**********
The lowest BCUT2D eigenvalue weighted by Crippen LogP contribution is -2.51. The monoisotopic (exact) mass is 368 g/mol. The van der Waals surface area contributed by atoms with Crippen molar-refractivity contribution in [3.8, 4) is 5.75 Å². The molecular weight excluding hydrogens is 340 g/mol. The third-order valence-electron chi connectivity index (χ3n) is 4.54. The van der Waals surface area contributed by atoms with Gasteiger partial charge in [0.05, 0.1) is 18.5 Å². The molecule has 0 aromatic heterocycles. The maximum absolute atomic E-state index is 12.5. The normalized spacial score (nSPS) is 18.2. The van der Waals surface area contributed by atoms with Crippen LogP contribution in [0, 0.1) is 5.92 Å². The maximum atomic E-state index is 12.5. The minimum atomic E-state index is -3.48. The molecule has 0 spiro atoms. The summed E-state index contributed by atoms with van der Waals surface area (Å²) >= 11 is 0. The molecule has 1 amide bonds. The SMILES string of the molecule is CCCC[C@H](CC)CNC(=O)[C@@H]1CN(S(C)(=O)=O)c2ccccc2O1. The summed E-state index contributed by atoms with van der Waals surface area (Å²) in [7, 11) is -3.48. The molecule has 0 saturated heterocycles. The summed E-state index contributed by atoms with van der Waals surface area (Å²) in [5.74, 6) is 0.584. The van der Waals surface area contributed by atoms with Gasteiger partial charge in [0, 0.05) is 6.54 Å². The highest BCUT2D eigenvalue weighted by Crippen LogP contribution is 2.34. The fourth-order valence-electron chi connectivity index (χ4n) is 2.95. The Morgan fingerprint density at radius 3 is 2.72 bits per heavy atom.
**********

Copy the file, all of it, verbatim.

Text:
The lowest BCUT2D eigenvalue weighted by Crippen LogP contribution is -2.51. The monoisotopic (exact) mass is 368 g/mol. The van der Waals surface area contributed by atoms with Crippen molar-refractivity contribution in [3.8, 4) is 5.75 Å². The molecular weight excluding hydrogens is 340 g/mol. The third-order valence-electron chi connectivity index (χ3n) is 4.54. The van der Waals surface area contributed by atoms with Gasteiger partial charge in [0.05, 0.1) is 18.5 Å². The molecule has 0 aromatic heterocycles. The maximum absolute atomic E-state index is 12.5. The normalized spacial score (nSPS) is 18.2. The van der Waals surface area contributed by atoms with Crippen LogP contribution in [0, 0.1) is 5.92 Å². The maximum atomic E-state index is 12.5. The minimum atomic E-state index is -3.48. The molecule has 0 spiro atoms. The summed E-state index contributed by atoms with van der Waals surface area (Å²) >= 11 is 0. The molecule has 1 amide bonds. The SMILES string of the molecule is CCCC[C@H](CC)CNC(=O)[C@@H]1CN(S(C)(=O)=O)c2ccccc2O1. The summed E-state index contributed by atoms with van der Waals surface area (Å²) in [7, 11) is -3.48. The molecule has 0 saturated heterocycles. The summed E-state index contributed by atoms with van der Waals surface area (Å²) in [5.74, 6) is 0.584. The van der Waals surface area contributed by atoms with Gasteiger partial charge in [0, 0.05) is 6.54 Å². The highest BCUT2D eigenvalue weighted by Crippen LogP contribution is 2.34. The fourth-order valence-electron chi connectivity index (χ4n) is 2.95. The Morgan fingerprint density at radius 3 is 2.72 bits per heavy atom.